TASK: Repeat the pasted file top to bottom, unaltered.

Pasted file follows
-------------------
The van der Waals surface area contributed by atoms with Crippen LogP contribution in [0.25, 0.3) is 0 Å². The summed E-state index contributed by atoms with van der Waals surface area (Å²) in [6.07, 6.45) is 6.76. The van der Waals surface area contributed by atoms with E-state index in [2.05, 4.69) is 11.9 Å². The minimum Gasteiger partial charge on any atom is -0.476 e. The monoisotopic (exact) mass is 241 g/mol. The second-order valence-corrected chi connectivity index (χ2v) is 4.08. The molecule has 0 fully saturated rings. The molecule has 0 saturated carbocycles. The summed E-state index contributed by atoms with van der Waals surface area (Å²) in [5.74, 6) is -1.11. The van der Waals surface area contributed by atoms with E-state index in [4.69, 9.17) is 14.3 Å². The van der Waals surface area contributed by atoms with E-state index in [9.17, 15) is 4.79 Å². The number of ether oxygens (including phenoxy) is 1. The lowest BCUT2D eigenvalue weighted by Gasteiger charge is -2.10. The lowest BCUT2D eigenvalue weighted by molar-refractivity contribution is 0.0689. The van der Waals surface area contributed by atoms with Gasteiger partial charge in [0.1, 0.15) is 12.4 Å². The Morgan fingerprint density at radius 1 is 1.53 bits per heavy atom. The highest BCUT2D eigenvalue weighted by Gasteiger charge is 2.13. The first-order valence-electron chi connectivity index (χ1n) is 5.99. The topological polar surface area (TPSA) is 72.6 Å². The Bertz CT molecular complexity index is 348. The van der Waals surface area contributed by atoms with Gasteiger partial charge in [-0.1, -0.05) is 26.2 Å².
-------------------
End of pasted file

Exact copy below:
The van der Waals surface area contributed by atoms with Crippen LogP contribution in [0.25, 0.3) is 0 Å². The summed E-state index contributed by atoms with van der Waals surface area (Å²) in [6.07, 6.45) is 6.76. The van der Waals surface area contributed by atoms with E-state index in [2.05, 4.69) is 11.9 Å². The minimum Gasteiger partial charge on any atom is -0.476 e. The monoisotopic (exact) mass is 241 g/mol. The second-order valence-corrected chi connectivity index (χ2v) is 4.08. The molecule has 0 fully saturated rings. The molecule has 0 saturated carbocycles. The summed E-state index contributed by atoms with van der Waals surface area (Å²) in [5.74, 6) is -1.11. The van der Waals surface area contributed by atoms with E-state index in [4.69, 9.17) is 14.3 Å². The van der Waals surface area contributed by atoms with E-state index in [9.17, 15) is 4.79 Å². The number of ether oxygens (including phenoxy) is 1. The lowest BCUT2D eigenvalue weighted by Gasteiger charge is -2.10. The lowest BCUT2D eigenvalue weighted by molar-refractivity contribution is 0.0689. The van der Waals surface area contributed by atoms with Gasteiger partial charge in [0.1, 0.15) is 12.4 Å². The Morgan fingerprint density at radius 1 is 1.53 bits per heavy atom. The highest BCUT2D eigenvalue weighted by Gasteiger charge is 2.13. The first-order valence-electron chi connectivity index (χ1n) is 5.99. The topological polar surface area (TPSA) is 72.6 Å². The Bertz CT molecular complexity index is 348. The van der Waals surface area contributed by atoms with Gasteiger partial charge in [-0.1, -0.05) is 26.2 Å².